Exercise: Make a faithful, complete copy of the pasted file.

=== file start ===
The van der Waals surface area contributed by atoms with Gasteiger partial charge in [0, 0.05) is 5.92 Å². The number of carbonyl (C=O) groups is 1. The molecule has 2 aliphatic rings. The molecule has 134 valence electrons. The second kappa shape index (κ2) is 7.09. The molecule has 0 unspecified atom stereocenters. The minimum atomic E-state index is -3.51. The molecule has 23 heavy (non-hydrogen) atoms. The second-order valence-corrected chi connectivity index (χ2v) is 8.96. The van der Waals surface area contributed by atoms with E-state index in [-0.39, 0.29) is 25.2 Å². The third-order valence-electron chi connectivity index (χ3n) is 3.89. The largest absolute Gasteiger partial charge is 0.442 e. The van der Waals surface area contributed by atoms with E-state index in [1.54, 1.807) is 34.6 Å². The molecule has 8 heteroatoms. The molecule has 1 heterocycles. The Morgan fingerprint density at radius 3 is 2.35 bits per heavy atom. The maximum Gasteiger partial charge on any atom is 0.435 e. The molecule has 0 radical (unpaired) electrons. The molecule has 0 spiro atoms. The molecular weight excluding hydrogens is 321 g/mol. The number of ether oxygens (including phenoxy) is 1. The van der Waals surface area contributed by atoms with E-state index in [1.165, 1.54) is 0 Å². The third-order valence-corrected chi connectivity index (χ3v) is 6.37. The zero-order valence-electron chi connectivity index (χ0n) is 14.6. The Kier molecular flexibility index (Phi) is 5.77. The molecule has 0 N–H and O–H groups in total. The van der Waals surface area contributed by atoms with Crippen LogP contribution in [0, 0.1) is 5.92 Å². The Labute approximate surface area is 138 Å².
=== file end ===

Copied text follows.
The van der Waals surface area contributed by atoms with Gasteiger partial charge in [0, 0.05) is 5.92 Å². The number of carbonyl (C=O) groups is 1. The molecule has 2 aliphatic rings. The molecule has 134 valence electrons. The second kappa shape index (κ2) is 7.09. The molecule has 0 unspecified atom stereocenters. The minimum atomic E-state index is -3.51. The molecule has 23 heavy (non-hydrogen) atoms. The second-order valence-corrected chi connectivity index (χ2v) is 8.96. The van der Waals surface area contributed by atoms with E-state index in [-0.39, 0.29) is 25.2 Å². The third-order valence-electron chi connectivity index (χ3n) is 3.89. The largest absolute Gasteiger partial charge is 0.442 e. The van der Waals surface area contributed by atoms with E-state index in [1.54, 1.807) is 34.6 Å². The molecule has 8 heteroatoms. The molecule has 1 heterocycles. The Morgan fingerprint density at radius 3 is 2.35 bits per heavy atom. The maximum Gasteiger partial charge on any atom is 0.435 e. The molecule has 0 radical (unpaired) electrons. The molecule has 0 spiro atoms. The molecular weight excluding hydrogens is 321 g/mol. The number of ether oxygens (including phenoxy) is 1. The van der Waals surface area contributed by atoms with E-state index in [1.165, 1.54) is 0 Å². The third-order valence-corrected chi connectivity index (χ3v) is 6.37. The zero-order valence-electron chi connectivity index (χ0n) is 14.6. The Kier molecular flexibility index (Phi) is 5.77. The molecule has 0 N–H and O–H groups in total. The van der Waals surface area contributed by atoms with Crippen LogP contribution in [0, 0.1) is 5.92 Å². The Labute approximate surface area is 138 Å².